Joyce and Marshall each think the other is killed on September 11and must swallow their disappointment when the other arrives home. As their bitter divorce is further complicated by anthrax scares, suicide bombs, and foreign wars, they suffer, in ways unexpectedly personal and increasingly ludicrous, the many strange ravages of our time. In this astonishing black comedy, Kalfus suggests how our nations public calamities have encroached upon our most private illusions.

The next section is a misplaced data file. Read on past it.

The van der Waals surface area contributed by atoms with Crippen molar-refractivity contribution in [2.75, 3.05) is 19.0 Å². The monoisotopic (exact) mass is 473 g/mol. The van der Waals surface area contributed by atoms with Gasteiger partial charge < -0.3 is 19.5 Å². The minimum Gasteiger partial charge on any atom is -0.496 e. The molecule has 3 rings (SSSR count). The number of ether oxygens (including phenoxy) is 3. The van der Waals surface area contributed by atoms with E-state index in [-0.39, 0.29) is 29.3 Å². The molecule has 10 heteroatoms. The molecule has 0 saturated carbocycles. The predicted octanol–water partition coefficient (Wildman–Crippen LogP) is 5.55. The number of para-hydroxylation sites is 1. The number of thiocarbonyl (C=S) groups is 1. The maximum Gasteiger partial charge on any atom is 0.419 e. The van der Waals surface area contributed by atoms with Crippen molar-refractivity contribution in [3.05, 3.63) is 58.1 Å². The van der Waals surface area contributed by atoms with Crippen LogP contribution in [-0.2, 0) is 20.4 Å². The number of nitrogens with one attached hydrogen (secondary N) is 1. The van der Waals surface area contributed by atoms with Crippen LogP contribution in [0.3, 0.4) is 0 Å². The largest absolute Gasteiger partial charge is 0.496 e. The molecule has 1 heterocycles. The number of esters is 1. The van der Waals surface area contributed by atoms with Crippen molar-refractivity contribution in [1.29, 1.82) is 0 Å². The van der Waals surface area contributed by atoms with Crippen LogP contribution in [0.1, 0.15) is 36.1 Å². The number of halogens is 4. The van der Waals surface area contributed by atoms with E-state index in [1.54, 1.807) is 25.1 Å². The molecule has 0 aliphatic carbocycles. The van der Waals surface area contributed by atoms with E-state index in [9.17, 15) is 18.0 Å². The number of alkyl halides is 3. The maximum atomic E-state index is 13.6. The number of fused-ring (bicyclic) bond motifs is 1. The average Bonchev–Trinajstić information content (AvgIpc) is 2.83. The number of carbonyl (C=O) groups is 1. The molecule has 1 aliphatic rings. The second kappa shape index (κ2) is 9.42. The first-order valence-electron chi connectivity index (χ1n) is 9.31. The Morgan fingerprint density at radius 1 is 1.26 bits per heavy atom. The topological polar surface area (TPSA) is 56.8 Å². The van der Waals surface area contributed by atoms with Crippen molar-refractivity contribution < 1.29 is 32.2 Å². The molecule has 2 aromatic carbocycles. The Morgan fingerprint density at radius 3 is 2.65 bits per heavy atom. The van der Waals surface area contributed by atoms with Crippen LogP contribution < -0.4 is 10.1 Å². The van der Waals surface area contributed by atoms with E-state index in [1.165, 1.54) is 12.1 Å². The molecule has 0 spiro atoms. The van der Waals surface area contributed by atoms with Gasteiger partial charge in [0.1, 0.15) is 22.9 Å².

Kalfus's daring, intelligent exploration of animosity in its various forms (spousal and familial, political and religious) is a novelistic evocation of global despair: "This was a world of heedless materialism, impiety, baseness and divorce. Sense was not made, this was jihad. Yet in its final pages, the novel pulls a twist, moving into a surreal account of American success in Iraq and the dawning of democracy in the Middle East. The dream of a happy marriage may, Kalfus seems to suggest, be equally far-fetched as the political fantasy of a world made better by war.